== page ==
If you want to see the audience favourite then watch “The Force” for Volkswagen Passat by Deutch New York.

If you want to see the best idea on a tiny budget then watch the entire Volkswagen Original Parts campaign by Almap BBDO Sao Paulo.

If you want to see the weird Thai commercial that will be on the reel then check out "Ballroom" by JWT Bangkok for Top Charoen Optical store.

If you want to laugh again then look at "Lift things up" by Mullen Boston for Planet Fitness.

And then right after that watch "Haka" by Publicis Conseil Paris for Online Sports Betting.

If you want to know that a good story never fails then watch "Lucky Dog" for New Zealand Lotteries by DDB Group New Zealand.

If you want to cry and be inspired then watch "Team Hoyt" for the Spinal Chord and Brain Injury Telethon by our very own Bassat Ogilvy Barcelona.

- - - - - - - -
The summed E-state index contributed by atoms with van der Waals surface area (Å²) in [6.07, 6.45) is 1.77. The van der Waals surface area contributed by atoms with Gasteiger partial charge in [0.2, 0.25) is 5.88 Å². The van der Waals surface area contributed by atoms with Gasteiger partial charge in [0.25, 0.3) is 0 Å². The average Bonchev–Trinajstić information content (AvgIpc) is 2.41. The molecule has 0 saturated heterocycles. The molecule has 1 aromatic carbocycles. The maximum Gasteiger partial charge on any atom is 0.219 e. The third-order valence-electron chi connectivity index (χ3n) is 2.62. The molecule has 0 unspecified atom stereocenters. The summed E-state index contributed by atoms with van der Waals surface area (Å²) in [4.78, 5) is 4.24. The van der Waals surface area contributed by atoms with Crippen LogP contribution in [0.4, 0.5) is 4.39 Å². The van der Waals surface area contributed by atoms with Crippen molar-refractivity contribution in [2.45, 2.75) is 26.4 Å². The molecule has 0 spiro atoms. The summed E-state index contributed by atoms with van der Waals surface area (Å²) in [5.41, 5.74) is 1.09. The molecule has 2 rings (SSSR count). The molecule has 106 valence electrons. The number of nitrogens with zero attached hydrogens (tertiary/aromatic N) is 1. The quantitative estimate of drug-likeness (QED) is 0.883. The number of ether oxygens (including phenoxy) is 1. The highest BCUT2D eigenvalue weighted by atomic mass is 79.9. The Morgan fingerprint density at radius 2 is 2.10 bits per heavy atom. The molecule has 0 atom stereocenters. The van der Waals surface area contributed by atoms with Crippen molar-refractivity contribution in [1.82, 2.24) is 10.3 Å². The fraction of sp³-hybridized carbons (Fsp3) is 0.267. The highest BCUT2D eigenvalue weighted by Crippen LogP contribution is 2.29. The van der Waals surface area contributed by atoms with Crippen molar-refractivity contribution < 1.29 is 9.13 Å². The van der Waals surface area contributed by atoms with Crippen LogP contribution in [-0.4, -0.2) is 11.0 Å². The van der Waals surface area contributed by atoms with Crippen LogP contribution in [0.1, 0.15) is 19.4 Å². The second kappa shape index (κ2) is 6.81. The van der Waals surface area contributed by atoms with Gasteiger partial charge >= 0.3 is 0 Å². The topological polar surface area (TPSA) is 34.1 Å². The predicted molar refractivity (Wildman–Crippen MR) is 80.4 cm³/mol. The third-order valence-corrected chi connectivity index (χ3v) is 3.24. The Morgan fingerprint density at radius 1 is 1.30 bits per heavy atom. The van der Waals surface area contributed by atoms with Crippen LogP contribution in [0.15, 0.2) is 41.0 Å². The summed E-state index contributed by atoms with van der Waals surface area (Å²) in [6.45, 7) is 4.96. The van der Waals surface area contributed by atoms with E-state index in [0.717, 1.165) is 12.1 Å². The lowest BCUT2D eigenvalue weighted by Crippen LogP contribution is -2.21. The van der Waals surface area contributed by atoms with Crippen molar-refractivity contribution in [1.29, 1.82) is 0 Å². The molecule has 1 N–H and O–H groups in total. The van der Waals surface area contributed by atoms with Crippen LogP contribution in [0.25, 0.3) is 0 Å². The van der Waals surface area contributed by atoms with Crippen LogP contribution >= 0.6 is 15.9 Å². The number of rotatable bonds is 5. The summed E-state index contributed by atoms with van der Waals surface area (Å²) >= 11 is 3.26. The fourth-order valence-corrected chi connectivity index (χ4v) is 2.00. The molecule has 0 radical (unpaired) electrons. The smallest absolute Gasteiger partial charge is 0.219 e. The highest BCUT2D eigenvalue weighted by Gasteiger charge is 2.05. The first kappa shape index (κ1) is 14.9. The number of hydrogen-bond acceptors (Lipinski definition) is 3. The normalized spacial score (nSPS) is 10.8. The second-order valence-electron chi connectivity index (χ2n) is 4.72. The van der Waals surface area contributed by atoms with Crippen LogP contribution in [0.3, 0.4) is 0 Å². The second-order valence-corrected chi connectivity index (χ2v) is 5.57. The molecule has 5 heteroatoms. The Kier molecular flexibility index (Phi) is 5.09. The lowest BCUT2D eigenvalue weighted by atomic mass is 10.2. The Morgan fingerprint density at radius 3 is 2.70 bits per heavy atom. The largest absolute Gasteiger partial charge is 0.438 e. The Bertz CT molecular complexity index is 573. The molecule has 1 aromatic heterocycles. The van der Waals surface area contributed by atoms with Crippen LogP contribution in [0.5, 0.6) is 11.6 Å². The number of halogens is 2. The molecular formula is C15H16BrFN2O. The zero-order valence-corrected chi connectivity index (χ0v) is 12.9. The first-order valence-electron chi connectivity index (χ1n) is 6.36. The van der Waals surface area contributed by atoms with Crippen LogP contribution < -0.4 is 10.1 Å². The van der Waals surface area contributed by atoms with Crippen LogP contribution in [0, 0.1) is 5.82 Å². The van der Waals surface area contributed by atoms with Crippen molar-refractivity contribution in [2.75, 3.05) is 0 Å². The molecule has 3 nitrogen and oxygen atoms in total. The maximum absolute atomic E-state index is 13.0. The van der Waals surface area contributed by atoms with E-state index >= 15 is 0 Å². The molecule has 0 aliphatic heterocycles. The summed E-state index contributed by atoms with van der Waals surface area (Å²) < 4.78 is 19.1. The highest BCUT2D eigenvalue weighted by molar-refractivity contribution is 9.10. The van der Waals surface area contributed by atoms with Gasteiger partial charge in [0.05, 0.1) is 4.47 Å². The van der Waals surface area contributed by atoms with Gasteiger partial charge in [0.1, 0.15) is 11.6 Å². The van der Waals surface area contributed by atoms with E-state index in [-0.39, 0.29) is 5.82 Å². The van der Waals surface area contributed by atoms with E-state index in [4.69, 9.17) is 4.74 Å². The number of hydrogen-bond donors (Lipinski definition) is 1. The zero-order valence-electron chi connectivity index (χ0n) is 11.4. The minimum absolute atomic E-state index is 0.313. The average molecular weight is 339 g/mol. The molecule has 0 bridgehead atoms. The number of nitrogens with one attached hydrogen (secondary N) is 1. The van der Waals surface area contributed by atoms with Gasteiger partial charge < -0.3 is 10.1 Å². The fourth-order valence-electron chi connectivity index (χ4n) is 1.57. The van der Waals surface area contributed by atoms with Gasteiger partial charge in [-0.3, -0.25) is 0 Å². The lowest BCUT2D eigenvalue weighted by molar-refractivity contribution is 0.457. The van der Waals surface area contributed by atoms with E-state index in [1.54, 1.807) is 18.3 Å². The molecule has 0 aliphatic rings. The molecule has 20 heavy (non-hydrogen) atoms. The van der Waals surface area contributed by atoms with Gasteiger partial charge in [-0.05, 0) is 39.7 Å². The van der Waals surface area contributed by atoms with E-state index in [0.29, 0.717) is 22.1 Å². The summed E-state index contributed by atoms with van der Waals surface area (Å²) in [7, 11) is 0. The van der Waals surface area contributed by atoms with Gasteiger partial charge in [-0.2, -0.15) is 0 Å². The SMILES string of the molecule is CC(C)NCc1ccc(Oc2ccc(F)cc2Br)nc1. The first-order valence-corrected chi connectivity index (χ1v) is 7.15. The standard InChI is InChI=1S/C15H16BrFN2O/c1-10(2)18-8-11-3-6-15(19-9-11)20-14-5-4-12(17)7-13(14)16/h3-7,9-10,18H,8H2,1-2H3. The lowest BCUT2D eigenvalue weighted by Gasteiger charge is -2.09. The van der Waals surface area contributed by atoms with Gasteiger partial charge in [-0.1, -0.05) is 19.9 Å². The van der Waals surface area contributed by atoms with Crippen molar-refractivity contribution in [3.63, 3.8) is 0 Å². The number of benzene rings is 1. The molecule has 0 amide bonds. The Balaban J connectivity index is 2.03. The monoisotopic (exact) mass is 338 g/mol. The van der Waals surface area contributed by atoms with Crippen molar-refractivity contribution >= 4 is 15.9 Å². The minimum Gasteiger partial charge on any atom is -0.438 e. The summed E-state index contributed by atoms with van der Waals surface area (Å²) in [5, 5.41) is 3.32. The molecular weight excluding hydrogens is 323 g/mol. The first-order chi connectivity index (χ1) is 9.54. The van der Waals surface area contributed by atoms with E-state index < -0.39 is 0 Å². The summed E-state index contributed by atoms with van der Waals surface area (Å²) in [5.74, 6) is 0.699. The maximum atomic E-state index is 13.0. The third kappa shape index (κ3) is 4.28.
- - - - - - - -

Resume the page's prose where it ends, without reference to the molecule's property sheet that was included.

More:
If you want to see astounding cinematography bringing an ultra simple idea to life then look at "For every breath" by George Patterson Y&R for Medibank.

If you want say "that’s amazing" then have a look at "Xylophone" for NTT Domoco by Dentsu Tokyo.

If you want to just feel good then watch "choir" by Santos Buenos Aires for Coca Cola.

And if you want to see one of the simplest, best ideas ever made then check out the campaign "Family", "Kids" and "Kitchen" for UNICEF by Lowe Indonesia.

And finally in Internet film, probably another Grand Prix contender the entire Skittles campaign by BBDO Canada Toronto.

Let’s see how I do folks. The Film Ceremony is tonight. So I will write my final entry somewhere within the bowels of Heathrow. Until then.

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Jotz of Gotz: Cannes Part 4

ChrisCannes David

Dinosaurs vs cyborgs. With chocolate mousse.

Good morning,

Well at least it is in Cannes. Twenty five and sunny with a cool breeze. I am told South Africa is being lashed by a series of cold fronts. I will hold a silent vigil for you all this morning on the beach, with the gentle waters of the Med lapping at my ankles as I sip delicious coffee from the coffee stand, watching the boats (ships?) of Russian oligarchs bobbing quietly in the bay.